Idaho city increases efficiency & revenue by integrating metering technology with software
While utilities have been implementing automatic meter reading (AMR) systems to streamline the meter reading process for years, advances in technology are making these systems even more attractive and valuable to utilities. Besides providing efficiency by reducing meter reading time, when combined with the right metering technology and software, AMR systems can provide data that boosts customer service, improves leak detection and helps utilities realize higher revenue.
For example, the city of Coeur d’Alene, Idaho, had been using a drive-by AMR system to read all of its meters since 2010, but it was not realizing the full benefits with its existing system, according to Rob Stark, utility supervisor for the City of Coeur d’Alene Water Department. The desire for increased savings, more accurate measurement and customer service improvements supported by more sophisticated data analysis and leak detection features spurred the city’s quest for a new AMR partner.
A More Reliable System
Because of disappointing quality and service issues with its existing system, AMR system performance, reliability and value were important criteria in the selection process.
“We conducted thorough research before choosing a new vendor,” Stark said. “That included spending lots of time with other utilities that have successfully implemented AMR systems to learn from them.”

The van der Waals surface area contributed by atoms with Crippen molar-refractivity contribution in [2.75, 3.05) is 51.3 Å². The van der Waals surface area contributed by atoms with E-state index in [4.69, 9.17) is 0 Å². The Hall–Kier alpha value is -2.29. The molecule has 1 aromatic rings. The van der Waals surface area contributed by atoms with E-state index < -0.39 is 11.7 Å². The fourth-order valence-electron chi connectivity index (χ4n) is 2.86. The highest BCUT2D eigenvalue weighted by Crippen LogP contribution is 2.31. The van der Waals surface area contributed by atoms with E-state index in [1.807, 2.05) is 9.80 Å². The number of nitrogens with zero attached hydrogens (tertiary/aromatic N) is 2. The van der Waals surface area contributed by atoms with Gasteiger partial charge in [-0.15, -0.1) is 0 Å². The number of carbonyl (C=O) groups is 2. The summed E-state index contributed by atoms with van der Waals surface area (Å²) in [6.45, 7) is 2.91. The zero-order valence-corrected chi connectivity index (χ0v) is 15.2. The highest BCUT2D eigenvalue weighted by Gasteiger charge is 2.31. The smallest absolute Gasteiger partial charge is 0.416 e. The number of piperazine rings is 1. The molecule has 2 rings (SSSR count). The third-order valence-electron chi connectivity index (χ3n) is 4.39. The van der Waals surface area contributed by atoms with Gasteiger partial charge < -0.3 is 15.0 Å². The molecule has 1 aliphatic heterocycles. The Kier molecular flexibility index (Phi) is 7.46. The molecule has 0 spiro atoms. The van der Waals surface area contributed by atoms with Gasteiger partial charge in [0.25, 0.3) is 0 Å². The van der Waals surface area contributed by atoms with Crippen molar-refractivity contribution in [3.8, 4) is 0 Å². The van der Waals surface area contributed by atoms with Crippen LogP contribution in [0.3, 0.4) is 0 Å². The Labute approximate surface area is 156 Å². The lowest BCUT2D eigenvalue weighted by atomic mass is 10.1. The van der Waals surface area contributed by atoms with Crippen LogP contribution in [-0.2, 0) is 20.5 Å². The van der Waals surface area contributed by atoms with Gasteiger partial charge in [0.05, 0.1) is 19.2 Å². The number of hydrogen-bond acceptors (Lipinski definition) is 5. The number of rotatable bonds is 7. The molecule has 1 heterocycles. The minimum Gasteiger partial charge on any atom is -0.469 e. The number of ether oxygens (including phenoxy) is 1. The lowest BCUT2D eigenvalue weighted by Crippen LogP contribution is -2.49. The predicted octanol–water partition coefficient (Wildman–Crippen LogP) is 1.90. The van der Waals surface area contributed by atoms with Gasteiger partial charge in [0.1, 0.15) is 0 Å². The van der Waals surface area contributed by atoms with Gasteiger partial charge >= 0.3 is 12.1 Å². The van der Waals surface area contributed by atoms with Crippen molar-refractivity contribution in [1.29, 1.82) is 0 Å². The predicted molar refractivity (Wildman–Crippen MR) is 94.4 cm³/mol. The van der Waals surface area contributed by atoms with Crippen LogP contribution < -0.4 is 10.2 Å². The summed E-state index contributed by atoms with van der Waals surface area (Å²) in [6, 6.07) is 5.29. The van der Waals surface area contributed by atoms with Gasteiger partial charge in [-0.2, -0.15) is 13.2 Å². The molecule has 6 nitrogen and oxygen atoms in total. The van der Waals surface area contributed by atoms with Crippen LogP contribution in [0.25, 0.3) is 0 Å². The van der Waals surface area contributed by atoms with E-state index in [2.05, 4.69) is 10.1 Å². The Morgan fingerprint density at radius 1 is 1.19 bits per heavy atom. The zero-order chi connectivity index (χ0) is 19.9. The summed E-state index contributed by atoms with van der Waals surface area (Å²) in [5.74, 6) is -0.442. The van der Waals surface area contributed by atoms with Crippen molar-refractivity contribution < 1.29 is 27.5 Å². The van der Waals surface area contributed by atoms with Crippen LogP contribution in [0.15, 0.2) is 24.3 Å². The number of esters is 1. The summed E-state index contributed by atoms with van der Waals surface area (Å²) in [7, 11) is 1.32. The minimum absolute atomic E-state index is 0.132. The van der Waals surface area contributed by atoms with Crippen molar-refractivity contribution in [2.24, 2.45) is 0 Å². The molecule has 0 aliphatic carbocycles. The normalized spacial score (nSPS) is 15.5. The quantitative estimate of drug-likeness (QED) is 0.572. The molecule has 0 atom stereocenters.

Ultimately, because of its strong track record, advanced features and reliable customer service, Coeur d’Alene selected a Badger Meter AMR solution. It includes Badger Meter Recordall meters with Absolute Digital Encoder (ADE) registers, along with Orion CE radio frequency endpoints. Additional components of the new system include a Panasonic Toughbook laptop for reading, Orion Trimble handheld computer and ReadCenter Data software. After changing out about 30% of its endpoints, Coeur d’Alene is already seeing benefits of improved efficiency and customer service as well as increased revenue.
In 2011, Coeur d’Alene began installing the new system and within five months it had replaced 5,000 of its 17,500 endpoints. It plans to replace the remaining 12,500 endpoints over the next eight years as they reach the end of their respective expected product life spans. Stark said the process was much easier than the previous changeover.